But It’s “Free-Range”!

My weekend started on a serrated-edged note of dark humor when, during a business meeting at a restaurant, my dinner companion and I snorted over a particular menu item:

 

Free-range rabbit on the menu.

Free-range rabbit on the menu.

 

As you can see from this photo of the menu, the restaurant offers rabbit with the assertion that the rabbits are “free-range.” Fantastic! Happy little bunnies hopping hither and thither over a grassy knoll.

But then we read that the rabbits are “slow-roasted” and “hand-pulled.” Hand-pulled? We exclaimed in unison. My visual instantly went from happy little bunnies to torn-apart bunnies. The menu’s brief description concludes with a touch of poetic, seductive frill, the “black trumpet mushrooms, thyme, Pecorino” part elegantly cloaking the macabre “slow roasted hand pulled” part. Perhaps they thought that starting with the nationality of the rabbit would smooth the way for the rest of the description… better these misfortunes befall a Canadian rabbit than an American one, though the dish is Croatian, not Canadian.

Coniglio Pljukanci: “Canadian free range & slow roasted hand pulled rabbit…”

Following this template, Callaghan and I – ever on the look-out for ways to amuse ourselves – later came up with a list of menu items featuring animals humanely kept before their inevitable demise:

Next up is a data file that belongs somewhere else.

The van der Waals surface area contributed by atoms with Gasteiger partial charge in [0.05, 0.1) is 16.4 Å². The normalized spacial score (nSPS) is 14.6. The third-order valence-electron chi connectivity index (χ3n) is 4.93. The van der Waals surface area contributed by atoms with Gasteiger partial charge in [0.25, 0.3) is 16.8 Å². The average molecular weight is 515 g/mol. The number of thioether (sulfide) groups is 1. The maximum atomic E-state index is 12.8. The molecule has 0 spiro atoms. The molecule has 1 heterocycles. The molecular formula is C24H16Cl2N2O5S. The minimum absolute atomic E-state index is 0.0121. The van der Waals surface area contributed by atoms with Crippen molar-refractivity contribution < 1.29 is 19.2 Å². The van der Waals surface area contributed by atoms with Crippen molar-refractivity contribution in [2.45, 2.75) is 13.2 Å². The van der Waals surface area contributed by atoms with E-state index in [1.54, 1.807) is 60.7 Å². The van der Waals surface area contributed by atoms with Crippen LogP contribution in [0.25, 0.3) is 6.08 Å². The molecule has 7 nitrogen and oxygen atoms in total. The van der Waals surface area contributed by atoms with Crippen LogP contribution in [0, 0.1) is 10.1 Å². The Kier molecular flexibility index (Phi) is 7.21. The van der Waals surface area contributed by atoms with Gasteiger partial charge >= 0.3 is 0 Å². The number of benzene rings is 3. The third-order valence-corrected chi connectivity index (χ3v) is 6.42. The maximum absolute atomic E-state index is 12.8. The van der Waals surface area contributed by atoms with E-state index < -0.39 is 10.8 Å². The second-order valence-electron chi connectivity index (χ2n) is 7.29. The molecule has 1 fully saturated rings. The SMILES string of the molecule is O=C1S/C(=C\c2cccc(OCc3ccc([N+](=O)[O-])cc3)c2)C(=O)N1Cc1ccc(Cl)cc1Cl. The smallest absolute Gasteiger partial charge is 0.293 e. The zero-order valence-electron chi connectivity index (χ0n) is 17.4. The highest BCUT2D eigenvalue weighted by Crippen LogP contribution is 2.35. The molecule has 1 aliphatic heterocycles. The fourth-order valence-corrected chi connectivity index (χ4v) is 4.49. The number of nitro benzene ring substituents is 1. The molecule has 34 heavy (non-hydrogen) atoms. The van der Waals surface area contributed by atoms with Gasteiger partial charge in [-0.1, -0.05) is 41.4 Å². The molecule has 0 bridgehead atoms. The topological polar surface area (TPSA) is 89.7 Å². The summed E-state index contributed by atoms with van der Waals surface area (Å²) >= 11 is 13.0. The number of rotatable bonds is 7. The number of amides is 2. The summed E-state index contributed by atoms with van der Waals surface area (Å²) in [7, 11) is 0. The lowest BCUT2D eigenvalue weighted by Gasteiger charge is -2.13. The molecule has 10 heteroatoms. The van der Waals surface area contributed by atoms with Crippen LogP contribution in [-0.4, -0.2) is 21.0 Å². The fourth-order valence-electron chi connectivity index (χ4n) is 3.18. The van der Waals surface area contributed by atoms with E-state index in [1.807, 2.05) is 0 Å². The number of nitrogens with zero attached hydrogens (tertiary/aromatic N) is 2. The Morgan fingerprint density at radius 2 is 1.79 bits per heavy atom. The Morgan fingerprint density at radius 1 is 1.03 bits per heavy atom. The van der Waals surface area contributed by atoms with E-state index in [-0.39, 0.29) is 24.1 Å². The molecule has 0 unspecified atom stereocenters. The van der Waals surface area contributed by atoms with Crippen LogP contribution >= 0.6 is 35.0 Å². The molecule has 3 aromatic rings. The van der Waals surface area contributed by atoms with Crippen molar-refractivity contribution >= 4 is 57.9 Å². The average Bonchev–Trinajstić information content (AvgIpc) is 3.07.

Boeuf Bourguinon: “French grass-fed cow, guillotined, braised and immersed in a Burgundy wine sauce…”

Jaegar Schnitzel: “German open pen pig surrounded by barnyard friends, then bled out through the throat and filleted…”

Lamb Stew: “New Zealand petting zoo lamb executed by firing squad, cut into chunks…”

Kobe Beef: “Japanese cow tucked in at night with a bedtime story, then slaughtered & grilled…”

There’s probably something slightly wrong with us for having so much fun with this, but in my defense I was more reminded of Dr. Jonathan Swift’s satirical essay “A Modest Proposal,” in which he advocates the killing and eating of babies and children as a way to alleviate the poverty problem in 18th-century Ireland:

A young healthy child well nursed, is, at a year old, a most delicious nourishing and wholesome food, whether stewed, roasted, baked, or boiled; and I make no doubt that it will equally serve in a fricassee, or a ragout.

He had many ideas, in fact, and applied a great deal of thought to the matter:

 

Excerpt from Dr. Jonathan Swift's "A Modest Proposal for Preventing the Children of Poor People From Being a Burthen to Their Parents or Country, and for Making Them Beneficial to the Publick" (Eighteenth-Century English Literature, Harcourt Brace Jovanovich College Publishers, 1969)

Excerpt from Dr. Jonathan Swift’s “A Modest Proposal for Preventing the Children of Poor People From Being a Burthen to Their Parents or Country, and for Making Them Beneficial to the Publick” (Eighteenth-Century English Literature, Harcourt Brace Jovanovich College Publishers, 1969)

 

On that note, I’m going to go put something together for lunch today. Peanut butter and jelly sandwiches, anyone?

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